The Best Lake Vacations in the Pacific Northwest
“It’s all about the lake life,” declared Kim Kardashian last summer, when she, hubby Kanye, and their three children rented a “cabin” (i.e. palatial spread) in Coeur d’Alene. And though you may have nothing else in common with her—minus the $11 million in jewelry you travel with, no doubt—this is one vacation idea worth borrowing. Not only is Coeur D'Alene drop-dead gorgeous, it's one of many reasons you should make your way to the Pacific Northwest: From the gloriously isolated Ross Lake near the Canadian border to the impossibly blue waters of Crater Lake in Oregon, these six spots will have you living your best #lakelife.
Coeur d'Alene, Idaho
Despite being dubbed the “New Hollywood North” (okay, by tabloids), this town of 50,000 on the shores of Lake Coeur D'Alene remains low-key and lovely. Kimye enjoyed skurfing (like waterskiing with a surfboard), huckleberry vodka cocktails (a local favorite) and Gozzer Ranch (a swanky private golf and lake club). And in case the $2 million cabin the family rented isn't available when you're there, consider another lakefront spot that's gotten a lot of press: Coeur D'Alene Resort, a fixture of Conde Nast Traveler's Readers' Choice Awards and Gold List thanks to the likes of "the Floating Green" (the golf course's 14th hole is an islet you access via electric shuttle) and the lakefront infinity pool. But the true local must-do's are far humbler: cheeseburgers with signature spicy ketchup from Hudson’s Hamburger’s (which started out of a tent in 1907); a stroll along the 3,300-foot floating boardwalk, and casting a line into the lake for rainbow trout, pike and Chinook salmon. You may also want to consider a spin around the lake with Coeur d’Alene Cruises, or a ride along the North Idaho Centennial Trail (you'll find plenty of bike rentals in town). Just bring your binoculars and try to catch sight of osprey through late October, and—from November through March—bald eagles. Of course, you may spot an even rarer bird: a celebrity.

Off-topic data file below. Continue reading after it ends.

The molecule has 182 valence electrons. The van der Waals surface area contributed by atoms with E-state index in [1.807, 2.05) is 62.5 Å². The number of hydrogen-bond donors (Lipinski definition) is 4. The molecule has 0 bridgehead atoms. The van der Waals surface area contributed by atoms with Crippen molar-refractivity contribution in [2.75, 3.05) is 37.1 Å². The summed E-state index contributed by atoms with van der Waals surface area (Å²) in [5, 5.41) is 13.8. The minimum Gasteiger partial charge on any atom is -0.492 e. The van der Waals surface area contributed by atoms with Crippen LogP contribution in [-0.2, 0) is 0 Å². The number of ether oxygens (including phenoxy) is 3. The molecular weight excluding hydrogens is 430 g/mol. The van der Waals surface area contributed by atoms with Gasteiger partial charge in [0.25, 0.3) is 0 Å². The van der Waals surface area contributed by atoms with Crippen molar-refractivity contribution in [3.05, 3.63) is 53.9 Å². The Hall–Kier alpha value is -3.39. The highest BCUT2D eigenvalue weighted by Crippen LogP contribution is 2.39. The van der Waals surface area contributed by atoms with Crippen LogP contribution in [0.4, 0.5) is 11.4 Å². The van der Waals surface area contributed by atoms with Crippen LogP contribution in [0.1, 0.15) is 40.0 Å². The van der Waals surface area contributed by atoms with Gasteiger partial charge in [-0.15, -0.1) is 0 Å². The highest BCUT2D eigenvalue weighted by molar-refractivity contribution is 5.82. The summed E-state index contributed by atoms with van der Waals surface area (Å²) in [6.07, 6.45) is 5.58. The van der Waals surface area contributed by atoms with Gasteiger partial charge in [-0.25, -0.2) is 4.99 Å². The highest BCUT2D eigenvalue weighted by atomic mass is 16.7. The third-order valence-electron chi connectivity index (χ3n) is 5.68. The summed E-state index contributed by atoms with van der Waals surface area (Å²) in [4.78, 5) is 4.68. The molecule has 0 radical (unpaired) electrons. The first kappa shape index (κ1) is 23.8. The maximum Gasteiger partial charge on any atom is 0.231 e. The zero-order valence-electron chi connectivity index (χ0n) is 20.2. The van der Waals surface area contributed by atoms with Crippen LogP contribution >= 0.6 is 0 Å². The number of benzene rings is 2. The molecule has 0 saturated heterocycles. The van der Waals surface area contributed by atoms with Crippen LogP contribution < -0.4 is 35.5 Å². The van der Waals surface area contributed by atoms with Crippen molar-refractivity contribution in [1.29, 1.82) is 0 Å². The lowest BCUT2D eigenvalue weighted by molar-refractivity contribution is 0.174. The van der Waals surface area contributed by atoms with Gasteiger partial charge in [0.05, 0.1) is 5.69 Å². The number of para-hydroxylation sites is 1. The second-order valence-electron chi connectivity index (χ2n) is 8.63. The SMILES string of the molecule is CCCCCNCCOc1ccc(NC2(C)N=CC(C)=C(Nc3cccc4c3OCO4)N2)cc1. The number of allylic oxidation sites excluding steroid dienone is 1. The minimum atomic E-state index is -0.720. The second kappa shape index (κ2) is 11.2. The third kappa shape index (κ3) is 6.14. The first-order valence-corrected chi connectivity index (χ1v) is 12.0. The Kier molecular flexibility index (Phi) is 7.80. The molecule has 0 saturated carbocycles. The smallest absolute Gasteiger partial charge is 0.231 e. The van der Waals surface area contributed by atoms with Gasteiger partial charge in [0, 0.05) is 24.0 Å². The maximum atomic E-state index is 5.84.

Cascade Lakes, Oregon
Just outside Bend—a happening mountain town smack in the middle of Oregon—sit 14 alpine pools, all seemingly created to serve one purpose: peacing out in nature. Choose one, or see them all on a road trip along the 66-mile Cascade Lakes National Scenic Byway. Fun fact: This used to be called the Red Road because it was paved with red volcanic cinders in the 1950s (imagine the gramming ops!). Fortunately, there’s still plenty of Instagold along the drive. A few cases in point: Elk Lake serves up a stellar view of Mt. Bachelor, in addition to year-round recreation ops (if you're here in winter, rent snow shoes or fat tire bikes from Elk Lake Resort, a cozy lakeside spread where you'll want to consider staying, too). Meanwhile, Lucky Lake is a hidden idyll, where the reward for the one-mile hike in is crystal-clear water surrounded by forest, mountain—and near silence. But if photographers had to pick a favorite, it might be Sparks Lake: Hard to beat the dual-peaked backdrop of South Sister and Broken Top Mountain, especially with a bit of snow, mist and golden hour light. (Note that depending on weather, the Scenic Byway typically closes at Mt. Bachelor sometime in October, but these lakes are still accessible by snowmobile, snowshoes or skis.)
Ross Lake, Washington